[Editor's note: An earlier version of this story was incomplete as to the sourcing of the e-mail and Holm's and Swift's reactions to it.]
An e-mail unearthed in court papers has the Democratic Lone Star Project accusing Republicans of a new connection to the Green Party of Texas' attempt to get on the ballot — a charge questioned by the Greens and denied by the Republicans.
The subject of the e-mail, from Green Party statewide coordinator Kat Swift, reads: "So I just got a call that a republican in texas [sic] wants to give us 40% of the cost of petitioning…" In the body, Swift says: "But I got his name! Anthony Holm (?)"
Holm calls that make-believe — that he wasn't involved in the petition drive. "I have not sourced one dollar in this effort," he says.
When asked about the e-mail, Swift said she sent it after hearing from someone else (she didn't say who) that funding from Holm was a possibility. When she subsequently got in touch with Holm, she says, he told her that was untrue. Holm, who is a GOP political consultant who works with the Patriot Group and serves as an adviser to top Republican donor and homebuilder Bob Perry, says he didn't help fund the drive and never intended to. "I don't know who 'they' is, but it's certainly not me," he says.
The Green Party is fighting to stay on the ballot after its petition effort raised the required number of signatures to get on the ballot. A district court judge ruled in June that they should not be allowed access because their petition drive was financed with corporate money. When he ruled against the Green Party, the judge said that political parties can use corporate money to help cover normal operating expenses, but that spending big corporate money to finance a petition drive (for another party) is "not my definition of normal." Last week, the Texas Supreme Court issued a stay while it takes more time to consider the issue, allowing the Greens to go ahead with the process of putting their candidates on the ballot — though the court could still declare them ineligible in the future.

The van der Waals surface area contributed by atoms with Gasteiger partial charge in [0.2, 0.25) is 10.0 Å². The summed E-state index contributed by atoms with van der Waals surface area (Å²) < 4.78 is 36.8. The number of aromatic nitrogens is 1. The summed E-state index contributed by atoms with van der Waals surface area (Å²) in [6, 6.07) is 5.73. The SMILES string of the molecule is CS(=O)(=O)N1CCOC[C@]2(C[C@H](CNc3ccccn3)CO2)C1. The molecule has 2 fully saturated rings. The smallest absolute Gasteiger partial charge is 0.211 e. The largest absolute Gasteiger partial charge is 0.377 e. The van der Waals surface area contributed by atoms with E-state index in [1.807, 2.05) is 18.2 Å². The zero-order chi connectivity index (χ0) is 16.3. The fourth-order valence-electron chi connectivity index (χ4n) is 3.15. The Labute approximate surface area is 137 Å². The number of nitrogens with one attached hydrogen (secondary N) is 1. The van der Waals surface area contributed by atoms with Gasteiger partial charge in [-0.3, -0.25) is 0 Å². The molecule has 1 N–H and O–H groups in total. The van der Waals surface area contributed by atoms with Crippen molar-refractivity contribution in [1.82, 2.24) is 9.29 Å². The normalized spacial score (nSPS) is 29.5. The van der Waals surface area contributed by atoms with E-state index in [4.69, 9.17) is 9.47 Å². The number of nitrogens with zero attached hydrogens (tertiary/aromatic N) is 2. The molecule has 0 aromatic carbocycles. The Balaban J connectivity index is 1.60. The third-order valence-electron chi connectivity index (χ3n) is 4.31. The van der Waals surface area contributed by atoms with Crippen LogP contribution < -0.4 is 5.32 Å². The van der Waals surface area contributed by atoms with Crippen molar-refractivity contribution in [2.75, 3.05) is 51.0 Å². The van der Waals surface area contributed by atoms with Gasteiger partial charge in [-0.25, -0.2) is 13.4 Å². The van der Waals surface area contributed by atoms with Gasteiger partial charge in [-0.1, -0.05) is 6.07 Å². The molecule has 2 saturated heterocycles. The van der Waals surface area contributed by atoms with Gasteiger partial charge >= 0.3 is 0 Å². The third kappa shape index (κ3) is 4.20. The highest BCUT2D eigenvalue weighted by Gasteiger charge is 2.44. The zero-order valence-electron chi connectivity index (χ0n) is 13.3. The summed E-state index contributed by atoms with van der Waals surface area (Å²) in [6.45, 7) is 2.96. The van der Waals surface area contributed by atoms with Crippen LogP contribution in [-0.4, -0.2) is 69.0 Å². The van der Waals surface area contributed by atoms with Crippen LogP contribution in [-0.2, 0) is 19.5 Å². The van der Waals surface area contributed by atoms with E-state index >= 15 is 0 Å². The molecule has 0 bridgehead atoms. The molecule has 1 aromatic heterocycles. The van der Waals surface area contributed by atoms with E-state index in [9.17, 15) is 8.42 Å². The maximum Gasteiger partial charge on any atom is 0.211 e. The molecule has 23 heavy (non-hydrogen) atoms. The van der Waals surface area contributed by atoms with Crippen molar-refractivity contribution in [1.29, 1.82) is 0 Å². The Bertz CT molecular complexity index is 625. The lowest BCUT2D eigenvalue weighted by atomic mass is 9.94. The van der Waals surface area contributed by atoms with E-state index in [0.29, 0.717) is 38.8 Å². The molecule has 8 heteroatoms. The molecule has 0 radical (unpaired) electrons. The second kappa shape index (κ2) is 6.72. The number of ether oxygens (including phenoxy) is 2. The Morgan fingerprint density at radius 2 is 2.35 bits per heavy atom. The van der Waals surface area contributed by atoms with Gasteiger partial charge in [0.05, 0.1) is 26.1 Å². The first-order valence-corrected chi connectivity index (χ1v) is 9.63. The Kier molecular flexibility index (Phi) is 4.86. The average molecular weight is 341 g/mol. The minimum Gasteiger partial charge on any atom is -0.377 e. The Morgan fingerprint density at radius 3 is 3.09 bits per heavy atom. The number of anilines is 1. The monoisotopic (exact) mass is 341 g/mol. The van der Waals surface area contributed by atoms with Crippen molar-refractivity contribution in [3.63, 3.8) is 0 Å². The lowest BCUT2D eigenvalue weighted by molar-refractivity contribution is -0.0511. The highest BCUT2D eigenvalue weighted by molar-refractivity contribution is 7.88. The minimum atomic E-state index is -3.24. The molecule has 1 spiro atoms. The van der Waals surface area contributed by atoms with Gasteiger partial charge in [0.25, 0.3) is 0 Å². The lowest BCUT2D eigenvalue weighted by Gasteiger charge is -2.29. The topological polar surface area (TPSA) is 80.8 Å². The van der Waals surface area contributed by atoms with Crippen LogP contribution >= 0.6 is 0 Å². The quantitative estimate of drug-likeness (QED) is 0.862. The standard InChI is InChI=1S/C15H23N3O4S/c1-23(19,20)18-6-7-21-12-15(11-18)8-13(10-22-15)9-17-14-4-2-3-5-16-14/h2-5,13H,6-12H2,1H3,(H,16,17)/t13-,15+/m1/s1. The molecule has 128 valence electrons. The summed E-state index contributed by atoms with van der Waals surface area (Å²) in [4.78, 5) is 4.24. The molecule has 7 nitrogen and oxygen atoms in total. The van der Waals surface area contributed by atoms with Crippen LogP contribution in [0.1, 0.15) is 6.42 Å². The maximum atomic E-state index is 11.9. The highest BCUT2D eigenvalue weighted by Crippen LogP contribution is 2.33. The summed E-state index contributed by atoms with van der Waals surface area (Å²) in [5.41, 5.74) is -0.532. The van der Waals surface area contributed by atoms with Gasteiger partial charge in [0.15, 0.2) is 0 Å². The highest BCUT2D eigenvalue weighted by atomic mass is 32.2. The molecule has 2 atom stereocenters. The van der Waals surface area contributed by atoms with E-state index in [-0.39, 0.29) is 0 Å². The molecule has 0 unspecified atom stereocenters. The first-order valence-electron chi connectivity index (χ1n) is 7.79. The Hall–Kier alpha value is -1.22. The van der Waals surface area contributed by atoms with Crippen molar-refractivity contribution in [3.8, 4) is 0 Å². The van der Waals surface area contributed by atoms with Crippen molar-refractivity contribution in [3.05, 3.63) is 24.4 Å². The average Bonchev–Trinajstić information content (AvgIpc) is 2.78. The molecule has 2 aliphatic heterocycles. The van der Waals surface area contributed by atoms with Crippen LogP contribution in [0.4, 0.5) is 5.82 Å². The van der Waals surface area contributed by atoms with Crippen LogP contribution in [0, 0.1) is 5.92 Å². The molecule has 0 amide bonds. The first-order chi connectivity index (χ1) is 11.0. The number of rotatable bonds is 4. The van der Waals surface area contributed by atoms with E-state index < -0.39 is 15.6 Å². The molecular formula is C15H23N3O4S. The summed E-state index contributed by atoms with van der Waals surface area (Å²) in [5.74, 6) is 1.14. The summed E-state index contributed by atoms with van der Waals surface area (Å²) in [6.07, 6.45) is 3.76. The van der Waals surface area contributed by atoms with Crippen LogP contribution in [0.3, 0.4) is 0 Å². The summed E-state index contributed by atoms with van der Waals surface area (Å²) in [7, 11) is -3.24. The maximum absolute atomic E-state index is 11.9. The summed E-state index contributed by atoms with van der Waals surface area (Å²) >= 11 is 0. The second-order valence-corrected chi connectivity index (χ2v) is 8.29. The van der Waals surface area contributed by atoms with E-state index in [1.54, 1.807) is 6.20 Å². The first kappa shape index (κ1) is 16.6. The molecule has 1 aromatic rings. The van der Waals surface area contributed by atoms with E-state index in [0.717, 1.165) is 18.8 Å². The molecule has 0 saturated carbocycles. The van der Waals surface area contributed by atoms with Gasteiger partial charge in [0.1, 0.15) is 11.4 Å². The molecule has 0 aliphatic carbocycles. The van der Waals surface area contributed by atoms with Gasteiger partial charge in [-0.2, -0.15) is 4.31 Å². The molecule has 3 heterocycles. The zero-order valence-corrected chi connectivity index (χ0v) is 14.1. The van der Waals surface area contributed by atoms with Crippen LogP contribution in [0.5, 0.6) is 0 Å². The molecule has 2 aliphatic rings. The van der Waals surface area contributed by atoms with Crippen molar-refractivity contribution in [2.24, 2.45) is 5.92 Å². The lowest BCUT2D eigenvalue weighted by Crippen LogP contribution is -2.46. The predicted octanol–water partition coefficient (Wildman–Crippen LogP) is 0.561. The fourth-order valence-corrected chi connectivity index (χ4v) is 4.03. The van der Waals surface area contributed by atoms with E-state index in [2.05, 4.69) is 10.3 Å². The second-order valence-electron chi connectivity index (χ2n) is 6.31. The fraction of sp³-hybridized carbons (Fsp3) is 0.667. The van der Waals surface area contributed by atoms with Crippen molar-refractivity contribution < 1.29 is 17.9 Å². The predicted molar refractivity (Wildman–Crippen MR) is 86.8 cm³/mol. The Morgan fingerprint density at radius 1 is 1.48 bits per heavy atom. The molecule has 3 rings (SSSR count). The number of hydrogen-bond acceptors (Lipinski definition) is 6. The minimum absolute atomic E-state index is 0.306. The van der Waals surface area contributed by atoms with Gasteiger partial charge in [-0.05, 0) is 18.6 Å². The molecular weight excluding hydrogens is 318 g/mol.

Holm is not the first Republican to be mentioned in connection with the Green Party effort: In June, news broke that an out-of-state Republican political consultant, Tim Mooney, had arranged for a petition-gathering company to give them a "gift" of 92,000 signatures for their effort. The Austin American-Statesman later reported that Mike Toomey, a former Perry chief of staff, paid a University of Texas student $2,000 a month for six months to help with the effort.
On whether Republicans are taking a strategic interest in her party's plight, Swift says, "Everybody has their motives for doing things. People work across the spectrum on common ground issues [like ballot access] all the time … Maybe in their mind they are thinking that having Green Party on the ballot is going to help them, but it might not. It might end up actually being more detrimental to them."